Although he was overshadowed by his elder brother of two years just about every descriptor of lightweight favourite Jon could equally be applied to younger brother Peter. Like brother Jon he learned the trade at the United AWC, Brixton, before turning professional for Paul Lincoln Management and becoming a regular worker for the  independent promoters. Not that it was a smooth start. Only a few weeks after making his professional debut in 1959 Peter was called up for national service and his new career was put on hold for two years. When he returned to the ring in 1961 Jon had already established himself as a potential star in the independent halls. In 1961 Peter re-joined brother Jon in the ring and the soon to be famous Cortez brothers  tag team was formed. In singles contests Peter wrestled other 1960s wannabees such as Zoltan Boscik, Johnny Williams and Roger Green. In August, 1964 Peter (and brother Jon) were signed up to work for Joint Promotions. The rest, as they say, is history. The Cortez brothers were outstanding successes throughout the UK, with popularity equalling that of the Royal Brothers. The wrestling world was shocked in 1972 when Peter abruptly disappeared from the scene and we were told he had emigrated to Australia.
Tony Cortez
Fast moving Lightweight of the 1960s and 1970s who independent promoters crowned European lightweight champion.

Tony Costas
Another of the clean cut skilful 1960s welterweights who worked regularly but failed to stand out in a crowd of talented wrestlers.  One of fifteen siblings Tony Costas came to the UK in 1961 as an engineering student, and turned professional wrestler only a year later. By then he had served a three year apprenticeship an amateur in both Cypus and Britain. Merifully for MC's and television commentators Tony dropped his family name of   Hajihannas when he turned professional. Costas would also save a lot of time when signing autographs! A speedy, technical wrestler Tony was renowned for his drop kick and seen at his best in matches against other technicians such as Jon Cortez, Al Miquet and Leon Fortuna.  On one of his return visits to Cyprus he defeated Apostolos Souclekas to win the Cypriot welterweight title.

Chris Cougar
A bundle of dynamite yet a hard wrestler the 1980s, from Douglas in the Isle of Man. Chris was an all action wrestler trained by Ted Bectey, mentor of Dynamite Kid, after Ted moved to the Isle of Man. He made two television showings, losing to Richie Brooks after taking the opening fall, and then unluckily losing to  Alan Kilby in a British light heavyweight championship clash at Keighley in September, 1988. Had wrestling on television continued we are sure Chris Cougar would have become a popular and well known name.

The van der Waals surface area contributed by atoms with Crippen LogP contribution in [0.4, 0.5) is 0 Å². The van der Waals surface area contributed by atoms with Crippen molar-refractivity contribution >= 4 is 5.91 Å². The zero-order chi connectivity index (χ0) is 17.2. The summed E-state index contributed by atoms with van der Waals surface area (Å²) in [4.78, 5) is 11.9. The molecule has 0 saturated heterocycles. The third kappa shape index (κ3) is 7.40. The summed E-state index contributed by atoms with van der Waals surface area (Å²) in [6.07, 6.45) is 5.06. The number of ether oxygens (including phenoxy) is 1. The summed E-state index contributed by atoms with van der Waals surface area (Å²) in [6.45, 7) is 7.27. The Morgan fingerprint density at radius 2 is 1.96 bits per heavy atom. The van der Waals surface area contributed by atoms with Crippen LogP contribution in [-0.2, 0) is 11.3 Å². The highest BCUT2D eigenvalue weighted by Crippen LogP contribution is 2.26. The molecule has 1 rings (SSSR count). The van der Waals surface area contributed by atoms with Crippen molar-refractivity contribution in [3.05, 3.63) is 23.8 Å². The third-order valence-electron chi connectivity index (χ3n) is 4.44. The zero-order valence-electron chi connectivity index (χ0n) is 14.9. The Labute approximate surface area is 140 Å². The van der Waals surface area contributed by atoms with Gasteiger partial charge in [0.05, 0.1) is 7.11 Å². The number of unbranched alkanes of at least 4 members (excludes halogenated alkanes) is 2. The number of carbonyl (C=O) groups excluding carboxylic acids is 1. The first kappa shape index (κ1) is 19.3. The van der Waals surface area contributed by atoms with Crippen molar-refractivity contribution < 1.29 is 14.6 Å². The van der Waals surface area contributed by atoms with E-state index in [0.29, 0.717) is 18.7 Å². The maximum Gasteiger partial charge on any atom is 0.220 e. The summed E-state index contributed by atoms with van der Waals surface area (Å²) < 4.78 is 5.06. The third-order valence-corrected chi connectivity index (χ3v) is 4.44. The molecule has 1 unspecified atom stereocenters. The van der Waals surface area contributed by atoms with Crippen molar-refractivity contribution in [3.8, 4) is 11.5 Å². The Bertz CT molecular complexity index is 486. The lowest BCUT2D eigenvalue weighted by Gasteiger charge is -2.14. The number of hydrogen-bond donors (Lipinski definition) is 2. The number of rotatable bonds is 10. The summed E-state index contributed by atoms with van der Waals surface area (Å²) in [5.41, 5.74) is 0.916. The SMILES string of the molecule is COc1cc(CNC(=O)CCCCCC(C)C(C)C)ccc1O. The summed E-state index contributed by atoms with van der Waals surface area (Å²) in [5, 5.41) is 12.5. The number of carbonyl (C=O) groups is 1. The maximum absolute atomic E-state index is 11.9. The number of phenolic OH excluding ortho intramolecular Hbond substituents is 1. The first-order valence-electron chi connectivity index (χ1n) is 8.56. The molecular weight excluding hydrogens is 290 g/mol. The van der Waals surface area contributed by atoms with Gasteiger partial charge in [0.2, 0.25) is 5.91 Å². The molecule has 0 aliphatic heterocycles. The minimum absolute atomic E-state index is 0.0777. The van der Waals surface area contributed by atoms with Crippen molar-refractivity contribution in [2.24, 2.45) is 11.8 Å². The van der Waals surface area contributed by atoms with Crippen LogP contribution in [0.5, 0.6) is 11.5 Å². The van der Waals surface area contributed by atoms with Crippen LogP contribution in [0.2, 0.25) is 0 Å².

Basil Coulolias

Young Billy Coulolias was one of those who just couldn't decide, boxing or wrestling? So he did them both, with some success. In 1946 he won the New Zealand amateur middleweight championship at wrestling whilst also boxing as an amateur. The following year he opted for boxing and turned professional. Following a professional boxing match in Greece he decided to explore more of Europe and in June 1947 ended up in Britain. He made his British professional boxing debut in August 1947, losing to Bert Sanders when cut in the fourth round. He boxed 36 matches in the United Kingdom (W14 ,L22 , D2), finally retiring in May, 1951.

It was then that he decided to try his hand at professional wrestling and began to use the name Basil. Initially he over-relied on his strength, which was immense for a welterweight, but returned to the gym and developed his professional wrestling skill. He worked regularly for Joint Promotions, often matched against heavier opponents such as Steve Logan and Johnny Czeslaw. In October 1962 Paul Lincoln tempted him across to work for the opposition promoters and Basil was to remain a prominent name on the independent circuit until our last recorded match for him was in February, 1966.

Page revised 22/12/2019: Update of Braka Cortez entry, update of Pepe Cortez entry

24/10/2019: Update of Braka Cortez entry

09/06/2019: Addition of George Corrigan